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Reaping demographic dividend

Reaping demographic dividend
Highlights

As per the 2011 Census, Andhra Pradesh with 67.66 literacy rate stands at 31st position out of 35 ranks of States and Union Territories put together.

As per the 2011 Census, Andhra Pradesh with 67.66 literacy rate stands at 31st position out of 35 ranks of States and Union Territories put together. The State is ahead of only Bihar, Arunachal Pradesh, Rajasthan and Jharkhand. Should the State have more children without such basic skills like literacy? The government should focus on improving literacy and educational standards rather than exhorting people to have more children. The governments which fail to provide basic amenities to the people with the existing levels of population cannot condemn the society to having more deprived children

Economies are not built by natural resources alone. The economies in knowledgebased global societies are increasingly built upon human resources, observed the World Bank report on knowledge-based global societies. Andhra Pradesh Chief Minister N Chandrababu Naidu is, therefore, right on emphasising on harnessing the power of youth to reap demographic dividend. But as the 11th Plan document said India enjoys the demographic dividend with a large working age population. But, it will be a demographic nightmare, if we cannot provide education, nutrition, health and skills. Instead of focusing on strengthening human development, the debate is wrongly focusing on increasing the population.

More kids are not just a solution. Healthy, nutritious kids with good quality education and skill are something which we have to focus on. Andhra Pradesh has to come out of its abominably low level of human development instead of just adding to the numbers. Amartya Sen in his comparative analysis of India and China emphasised that the latter‘s success is more due to its pre-reform achievements in social and human development.

The population structure of Andhra Pradesh has both strengths and concerns. The State enjoys the demographic advantage of having a significant proportion of youth in its overall population. According to the census data, about half of the State’s population is below the age of 25 years. The elderly (60 years and above) constitute only eight per cent of state’s population. This potential of the youth can be harnessed to reap the demographic dividend.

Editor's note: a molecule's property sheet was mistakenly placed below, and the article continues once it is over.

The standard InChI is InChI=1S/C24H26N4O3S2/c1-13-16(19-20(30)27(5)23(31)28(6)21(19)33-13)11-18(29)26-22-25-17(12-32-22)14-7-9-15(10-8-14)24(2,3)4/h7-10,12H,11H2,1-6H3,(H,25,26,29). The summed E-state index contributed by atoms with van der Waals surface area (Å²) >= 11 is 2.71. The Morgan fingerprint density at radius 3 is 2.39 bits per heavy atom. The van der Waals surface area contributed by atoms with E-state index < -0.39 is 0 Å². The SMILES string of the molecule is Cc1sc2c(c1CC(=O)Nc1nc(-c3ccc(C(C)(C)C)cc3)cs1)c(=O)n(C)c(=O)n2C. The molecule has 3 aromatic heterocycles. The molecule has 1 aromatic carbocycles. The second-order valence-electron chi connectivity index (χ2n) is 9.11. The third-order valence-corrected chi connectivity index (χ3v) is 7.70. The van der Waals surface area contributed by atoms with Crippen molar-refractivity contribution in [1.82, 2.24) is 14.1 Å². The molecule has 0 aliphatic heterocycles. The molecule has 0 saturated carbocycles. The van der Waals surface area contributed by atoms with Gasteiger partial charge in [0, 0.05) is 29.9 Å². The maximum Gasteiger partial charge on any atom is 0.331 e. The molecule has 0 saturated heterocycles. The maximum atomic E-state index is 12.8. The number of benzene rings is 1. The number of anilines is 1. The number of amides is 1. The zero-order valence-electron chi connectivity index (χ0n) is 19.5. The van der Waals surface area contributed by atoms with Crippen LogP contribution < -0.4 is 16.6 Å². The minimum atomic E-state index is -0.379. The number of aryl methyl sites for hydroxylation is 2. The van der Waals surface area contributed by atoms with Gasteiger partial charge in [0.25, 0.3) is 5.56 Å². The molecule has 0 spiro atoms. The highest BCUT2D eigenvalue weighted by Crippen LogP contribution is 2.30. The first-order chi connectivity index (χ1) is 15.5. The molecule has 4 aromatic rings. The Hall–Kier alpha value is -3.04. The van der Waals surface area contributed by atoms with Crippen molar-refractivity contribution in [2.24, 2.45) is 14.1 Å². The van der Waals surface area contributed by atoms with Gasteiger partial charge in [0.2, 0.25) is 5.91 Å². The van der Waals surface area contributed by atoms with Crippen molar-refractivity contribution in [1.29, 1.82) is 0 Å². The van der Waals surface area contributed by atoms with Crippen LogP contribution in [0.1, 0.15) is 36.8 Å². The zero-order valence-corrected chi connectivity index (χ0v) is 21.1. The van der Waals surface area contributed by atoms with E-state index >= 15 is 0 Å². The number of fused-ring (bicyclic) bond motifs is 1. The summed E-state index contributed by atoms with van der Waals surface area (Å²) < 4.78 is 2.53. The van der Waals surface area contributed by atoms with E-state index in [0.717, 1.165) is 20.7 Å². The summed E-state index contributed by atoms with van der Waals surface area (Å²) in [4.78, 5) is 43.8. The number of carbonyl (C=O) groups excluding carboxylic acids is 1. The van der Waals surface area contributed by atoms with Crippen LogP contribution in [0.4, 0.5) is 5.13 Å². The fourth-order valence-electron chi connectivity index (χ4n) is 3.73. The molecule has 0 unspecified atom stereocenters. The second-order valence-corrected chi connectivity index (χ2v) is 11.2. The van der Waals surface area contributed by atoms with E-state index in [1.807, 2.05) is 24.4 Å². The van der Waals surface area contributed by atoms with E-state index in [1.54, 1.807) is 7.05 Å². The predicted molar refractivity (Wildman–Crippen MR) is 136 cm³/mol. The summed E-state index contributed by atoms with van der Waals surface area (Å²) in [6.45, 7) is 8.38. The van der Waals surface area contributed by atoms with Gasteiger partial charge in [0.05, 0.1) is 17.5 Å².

The recently released Raghuram Rajan report categorised Andhra Pradesh state as a less developed state with the under development index values at 0.521. The White Paper on Human Resources and Social Development in Andhra Pradesh said the Human Development Indices (HDI) of Andhra Pradesh have not showed a great progress in terms of relative rankings among the States. In fact, Andhra Pradesh has not even marginally moved up from its position in 2004-05 as it remained at the same rank during 2011-12 HDI rankings. The Human Development Indices did not improve despite a strong growth performance in the economy. As the white paper observed, it is certainly a missed opportunity.

Thus, the State government should now focus on increasing the monthly per capita expenditure, education, health, household amenities, poverty rate, female literacy, financial inclusion and connectivity etc. As per the 2011 Census, Andhra Pradesh with 67.66 literacy rate stands at 31st position out of 35 ranks of States and Union Territories put together. The state is ahead of only Bihar, Arunachal Pradesh, Rajasthan and Jharkhand. Should the State have more children without such basic skills like literacy? The government should focus on improving literacy and educational standards rather than exhorting people to have more children. The governments which fail to provide basic amenities to the people with the existing levels of population cannot condemn the society to having more deprived children.